Japan’s entry into the Trans-Pacific Partnership (TPP) will see a wide range of changes sweeping the economy and the community, in areas as diverse as food safety/food security, country of origin labeling rules, and copyright. As a staff member of Consumers Union of Japan, I am concerned about all of these issues—but I’m writing here about the copyright changes, which unlike in many other TPP countries have sparked national attention.

Copyright has been a sticking point for Japan in its trading relationship with the United States dating all the way back to 1945, when Japan was required to award the victors of the Second World War with 10 years of additional copyright protection. The U.S., Australia, and New Zealand are still benefiting from that even now, and Japan has asked for this to be rolled back in the TPP.

But the U.S. negotiators are demanding the opposite: like five other TPP countries, Japan is being asked to extend its copyright term by another 20 years, from life of the author plus 50 years as the Berne Convention requires, to life plus 70 years, and even longer for corporate-owned works. This is a proposal that Japan has considered repeatedly and rejected on the grounds that it would not benefit Japanese creators. Yet the U.S. will not take no for an answer.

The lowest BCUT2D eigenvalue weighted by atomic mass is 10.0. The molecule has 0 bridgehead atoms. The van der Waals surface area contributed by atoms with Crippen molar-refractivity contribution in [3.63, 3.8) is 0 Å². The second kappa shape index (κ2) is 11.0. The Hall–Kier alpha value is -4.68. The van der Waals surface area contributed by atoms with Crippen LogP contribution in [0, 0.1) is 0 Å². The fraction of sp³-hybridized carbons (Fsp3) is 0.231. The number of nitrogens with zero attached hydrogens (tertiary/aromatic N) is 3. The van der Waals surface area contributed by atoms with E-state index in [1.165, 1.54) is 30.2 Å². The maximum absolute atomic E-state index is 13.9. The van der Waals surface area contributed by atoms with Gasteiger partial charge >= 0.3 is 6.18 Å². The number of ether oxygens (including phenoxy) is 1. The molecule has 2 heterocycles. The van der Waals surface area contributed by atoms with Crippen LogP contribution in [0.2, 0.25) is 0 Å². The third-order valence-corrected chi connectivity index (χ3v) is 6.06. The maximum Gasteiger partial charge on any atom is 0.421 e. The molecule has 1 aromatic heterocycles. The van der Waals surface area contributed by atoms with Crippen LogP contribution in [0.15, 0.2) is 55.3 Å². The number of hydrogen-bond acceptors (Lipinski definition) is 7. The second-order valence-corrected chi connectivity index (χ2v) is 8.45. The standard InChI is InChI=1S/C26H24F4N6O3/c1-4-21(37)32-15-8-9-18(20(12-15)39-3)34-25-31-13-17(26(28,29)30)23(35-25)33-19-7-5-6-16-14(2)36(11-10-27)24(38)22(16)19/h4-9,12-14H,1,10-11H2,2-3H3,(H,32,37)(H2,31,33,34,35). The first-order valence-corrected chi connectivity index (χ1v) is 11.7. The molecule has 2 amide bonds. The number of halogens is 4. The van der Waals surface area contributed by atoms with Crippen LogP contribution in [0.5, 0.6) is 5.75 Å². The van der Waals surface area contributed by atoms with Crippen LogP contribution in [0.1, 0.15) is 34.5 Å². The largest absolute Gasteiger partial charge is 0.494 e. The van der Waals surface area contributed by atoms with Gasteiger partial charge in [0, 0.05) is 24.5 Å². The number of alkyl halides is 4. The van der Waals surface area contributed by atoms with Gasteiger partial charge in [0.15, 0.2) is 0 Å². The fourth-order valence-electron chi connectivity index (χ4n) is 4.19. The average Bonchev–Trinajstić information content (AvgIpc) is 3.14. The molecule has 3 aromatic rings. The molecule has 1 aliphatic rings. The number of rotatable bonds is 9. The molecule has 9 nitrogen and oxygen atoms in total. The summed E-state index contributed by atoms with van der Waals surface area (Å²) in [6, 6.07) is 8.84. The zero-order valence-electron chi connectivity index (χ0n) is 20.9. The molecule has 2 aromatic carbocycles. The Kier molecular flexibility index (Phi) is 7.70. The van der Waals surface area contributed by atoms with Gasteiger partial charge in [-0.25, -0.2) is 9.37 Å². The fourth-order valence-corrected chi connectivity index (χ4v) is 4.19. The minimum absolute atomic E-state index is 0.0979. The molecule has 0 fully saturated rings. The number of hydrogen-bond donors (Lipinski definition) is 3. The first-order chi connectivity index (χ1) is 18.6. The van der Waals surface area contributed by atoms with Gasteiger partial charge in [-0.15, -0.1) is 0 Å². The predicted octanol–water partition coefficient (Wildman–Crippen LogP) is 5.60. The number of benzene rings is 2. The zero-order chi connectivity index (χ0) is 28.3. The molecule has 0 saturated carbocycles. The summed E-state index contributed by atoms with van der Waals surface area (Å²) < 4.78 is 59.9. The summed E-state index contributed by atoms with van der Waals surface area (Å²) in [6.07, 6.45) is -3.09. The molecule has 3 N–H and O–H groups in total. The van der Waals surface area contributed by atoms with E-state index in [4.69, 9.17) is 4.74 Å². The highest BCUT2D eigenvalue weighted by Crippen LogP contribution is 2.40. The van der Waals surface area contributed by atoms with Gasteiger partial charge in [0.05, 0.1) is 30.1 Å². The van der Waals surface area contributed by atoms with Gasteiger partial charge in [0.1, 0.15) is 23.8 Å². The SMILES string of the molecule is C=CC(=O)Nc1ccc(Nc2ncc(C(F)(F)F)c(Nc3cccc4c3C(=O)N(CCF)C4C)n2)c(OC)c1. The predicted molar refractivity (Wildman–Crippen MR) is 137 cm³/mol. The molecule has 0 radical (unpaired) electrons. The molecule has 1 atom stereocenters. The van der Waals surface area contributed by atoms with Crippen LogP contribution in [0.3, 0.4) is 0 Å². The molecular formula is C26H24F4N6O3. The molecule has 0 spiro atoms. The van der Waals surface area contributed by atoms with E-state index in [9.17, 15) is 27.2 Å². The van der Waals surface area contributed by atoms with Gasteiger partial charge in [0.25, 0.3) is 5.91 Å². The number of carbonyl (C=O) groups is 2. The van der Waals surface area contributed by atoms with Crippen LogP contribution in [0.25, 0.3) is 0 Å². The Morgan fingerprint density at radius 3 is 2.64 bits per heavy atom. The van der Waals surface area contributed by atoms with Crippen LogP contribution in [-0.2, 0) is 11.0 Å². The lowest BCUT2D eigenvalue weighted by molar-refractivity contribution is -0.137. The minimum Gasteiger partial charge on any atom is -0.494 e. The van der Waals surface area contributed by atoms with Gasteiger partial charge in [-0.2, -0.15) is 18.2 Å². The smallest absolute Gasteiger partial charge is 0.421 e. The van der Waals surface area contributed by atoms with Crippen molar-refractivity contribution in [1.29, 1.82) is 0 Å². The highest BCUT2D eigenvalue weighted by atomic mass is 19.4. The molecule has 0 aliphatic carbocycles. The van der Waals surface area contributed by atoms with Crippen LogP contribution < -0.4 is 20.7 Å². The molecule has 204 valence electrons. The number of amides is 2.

In addition, Japan is being asked to adopt stricter copyright enforcement rules, including sky-high statutory damages awards, and the ability for police to take criminal action against alleged copyright infringers, even if the copyright owner does not file a complaint.

Japanese Creative Sector Speaks Out